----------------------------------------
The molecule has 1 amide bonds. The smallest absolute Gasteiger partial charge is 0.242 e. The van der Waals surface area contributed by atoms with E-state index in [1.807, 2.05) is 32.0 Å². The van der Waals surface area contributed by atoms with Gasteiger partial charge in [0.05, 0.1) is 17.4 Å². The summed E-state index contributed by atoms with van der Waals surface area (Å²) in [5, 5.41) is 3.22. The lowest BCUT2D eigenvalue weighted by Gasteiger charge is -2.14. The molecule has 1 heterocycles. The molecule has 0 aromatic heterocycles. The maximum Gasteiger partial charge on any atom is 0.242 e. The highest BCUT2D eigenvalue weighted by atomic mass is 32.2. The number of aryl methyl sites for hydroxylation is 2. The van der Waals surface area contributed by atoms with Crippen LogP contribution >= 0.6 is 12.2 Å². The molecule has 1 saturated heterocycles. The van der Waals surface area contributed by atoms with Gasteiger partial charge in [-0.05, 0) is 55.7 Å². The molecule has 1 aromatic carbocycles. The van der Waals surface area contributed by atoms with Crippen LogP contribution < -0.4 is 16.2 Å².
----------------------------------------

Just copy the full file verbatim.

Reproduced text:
The molecule has 1 amide bonds. The smallest absolute Gasteiger partial charge is 0.242 e. The van der Waals surface area contributed by atoms with E-state index in [1.807, 2.05) is 32.0 Å². The van der Waals surface area contributed by atoms with Gasteiger partial charge in [0.05, 0.1) is 17.4 Å². The summed E-state index contributed by atoms with van der Waals surface area (Å²) in [5, 5.41) is 3.22. The lowest BCUT2D eigenvalue weighted by Gasteiger charge is -2.14. The molecule has 1 heterocycles. The molecule has 0 aromatic heterocycles. The maximum Gasteiger partial charge on any atom is 0.242 e. The highest BCUT2D eigenvalue weighted by atomic mass is 32.2. The number of aryl methyl sites for hydroxylation is 2. The van der Waals surface area contributed by atoms with Crippen LogP contribution >= 0.6 is 12.2 Å². The molecule has 1 saturated heterocycles. The van der Waals surface area contributed by atoms with Gasteiger partial charge in [-0.05, 0) is 55.7 Å². The molecule has 1 aromatic carbocycles. The van der Waals surface area contributed by atoms with Crippen LogP contribution < -0.4 is 16.2 Å².